A Place in the World: Growing Up Mixed-Race in a White Family
Georgina Lawton on Learning the Truth About Her Biological Lineage
“The world does not deliver meaning to you. You have to make it meaningful. You have to live; you can’t live by slogans, dead ideas, clichés, or national flags. Finding an identity is easy. It’s the easy way out.”
–Zadie Smith, On Beauty
On a brilliantly hot Caribbean morning in March 2017, as the first of the day’s sunshine poured through the shutters of my tiny beachfront apartment and spread across the floorboards like warm golden syrup, I received the results of my third DNA test in a year. I looked out of the window at a sparkling sea moments from my building. I was seconds away from giant palm trees, crystalline waters, and powdery white sands on Nicaragua’s Corn Islands, more than 5,000 miles away from my old life on the outskirts of London. But that morning I had to confront my past and everything I’d left behind. And I had to tell my mum of my genetic news. I didn’t know how she’d react.
Down a surprisingly clear FaceTime link to London, I said, “I’ve got the test results back.”
What followed was a long stretch of silence. Then, finally, a response. “Oh. So, what did it say?”
“Well… I’m Nigerian.” Another pause.
“Forty-three percent, actually. And the rest of me comes from Ireland, which we know since that’s from you… ” I trailed off.
“Right… ” Everything went quiet once again. “Well, you’re still more white than anything, aren’t you?”
I closed my eyes and breathed in slowly. Parrots chirped outside my window.
“What do you mean by that?”
“Well, I’m just saying the percentages… ” My mum stopped, sensing that she had said the wrong thing. “Oh, don’t worry.”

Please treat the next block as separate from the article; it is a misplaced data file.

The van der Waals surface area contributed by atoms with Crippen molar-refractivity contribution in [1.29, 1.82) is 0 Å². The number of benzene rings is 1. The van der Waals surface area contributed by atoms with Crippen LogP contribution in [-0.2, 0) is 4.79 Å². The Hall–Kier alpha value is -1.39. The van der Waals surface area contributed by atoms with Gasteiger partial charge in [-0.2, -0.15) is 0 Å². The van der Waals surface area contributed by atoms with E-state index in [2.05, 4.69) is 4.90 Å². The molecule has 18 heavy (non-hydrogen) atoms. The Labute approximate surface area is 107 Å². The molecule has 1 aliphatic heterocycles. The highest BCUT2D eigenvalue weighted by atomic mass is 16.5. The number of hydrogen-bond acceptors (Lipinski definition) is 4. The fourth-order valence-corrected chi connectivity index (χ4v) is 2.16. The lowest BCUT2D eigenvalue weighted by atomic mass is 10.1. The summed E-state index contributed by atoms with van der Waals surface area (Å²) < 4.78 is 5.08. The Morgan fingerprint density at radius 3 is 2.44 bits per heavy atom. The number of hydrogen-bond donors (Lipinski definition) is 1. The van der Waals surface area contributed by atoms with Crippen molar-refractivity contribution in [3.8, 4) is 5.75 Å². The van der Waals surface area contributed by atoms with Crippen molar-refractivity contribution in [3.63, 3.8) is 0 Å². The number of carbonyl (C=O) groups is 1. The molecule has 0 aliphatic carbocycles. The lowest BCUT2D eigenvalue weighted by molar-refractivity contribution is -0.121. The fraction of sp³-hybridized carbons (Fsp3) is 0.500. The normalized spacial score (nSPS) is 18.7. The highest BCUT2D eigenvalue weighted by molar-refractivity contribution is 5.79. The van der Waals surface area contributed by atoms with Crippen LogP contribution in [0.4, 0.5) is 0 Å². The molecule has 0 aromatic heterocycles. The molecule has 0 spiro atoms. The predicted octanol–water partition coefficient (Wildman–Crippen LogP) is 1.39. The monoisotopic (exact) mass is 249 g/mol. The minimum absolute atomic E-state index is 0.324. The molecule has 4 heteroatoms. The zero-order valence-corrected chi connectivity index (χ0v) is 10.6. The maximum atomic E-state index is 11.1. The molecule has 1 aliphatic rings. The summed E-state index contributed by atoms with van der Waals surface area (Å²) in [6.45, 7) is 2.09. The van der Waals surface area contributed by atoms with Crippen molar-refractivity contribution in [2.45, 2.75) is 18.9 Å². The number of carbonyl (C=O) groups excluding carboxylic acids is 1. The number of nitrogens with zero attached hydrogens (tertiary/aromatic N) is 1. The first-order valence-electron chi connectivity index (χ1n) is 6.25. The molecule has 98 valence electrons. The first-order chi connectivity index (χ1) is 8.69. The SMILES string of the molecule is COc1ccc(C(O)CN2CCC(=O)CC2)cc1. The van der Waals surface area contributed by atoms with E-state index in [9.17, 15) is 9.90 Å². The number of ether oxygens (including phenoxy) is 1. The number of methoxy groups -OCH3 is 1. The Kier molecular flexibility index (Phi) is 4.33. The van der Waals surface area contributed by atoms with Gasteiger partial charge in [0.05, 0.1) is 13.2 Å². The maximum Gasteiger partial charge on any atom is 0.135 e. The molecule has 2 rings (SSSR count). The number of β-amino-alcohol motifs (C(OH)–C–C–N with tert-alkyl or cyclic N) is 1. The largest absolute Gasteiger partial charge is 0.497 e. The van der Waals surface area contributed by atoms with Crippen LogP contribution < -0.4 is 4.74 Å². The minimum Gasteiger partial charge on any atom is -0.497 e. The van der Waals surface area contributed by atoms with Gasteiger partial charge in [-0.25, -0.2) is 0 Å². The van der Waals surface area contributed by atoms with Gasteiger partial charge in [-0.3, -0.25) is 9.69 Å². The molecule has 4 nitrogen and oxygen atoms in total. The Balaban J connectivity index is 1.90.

I decided to ask the question that was on the tip of my tongue, but which I knew would obliterate the conversation in a matter of seconds, to toss the verbal grenade I had in my pocket.
“So, do you think my biological father could be Nigerian?” I asked flatly. “Is this maybe jogging your memory at all?”
“I don’t want to talk about this.” Boom. Detonation complete. “Mum, we need to—”
“I don’t have anything else to say, Georgina.”
The rage came quickly; I was somewhat surprised at its potency, and even though I was so far from my mother’s physical presence, I could feel it practically radiating off my body, vibrating through the phone. How could she not understand? How could she not tell me?
“Well, you need to try harder because this issue isn’t going away,” I hissed. “I want answers. I think I deserve them at this stage.”
Another pause. “I’ve got nothing else to say.”
It’s safe to say this was not the reaction I’d been hoping for. I’d only waited my whole life to put a name to the country responsible for my appearance; I’d only been trying to piece together my identity on my own for over two decades, straddling the borders of a racialized existence outside my family and a nonracialized one in their presence, all the while dealing with projected ideas from strangers about what I looked like, who I resembled, what I was. I’d just found another piece of the puzzle, I’d worked it out on my own, but there was no support from the one person I needed it most from. My mum refused to hear me, to understand why this was so desperately important.I decided to ask the question that was on the tip of my tongue, but which I knew would obliterate the conversation in a matter of seconds, to toss the verbal grenade I had in my pocket.
Our conversation ended after another pregnant pause, which morphed into a frustrating silence before I was forced to hang up. This was a practice that was now totally routine for the long-distance conversations we’d had since I left home months earlier. I’d learned that if my mum didn’t want to talk—about the cataclysmic series of events that had left us separated by thousands of miles less than two years after Dad’s death—then she would simply become mute. I’d lost track of the number of conversations that had been stifled by silence.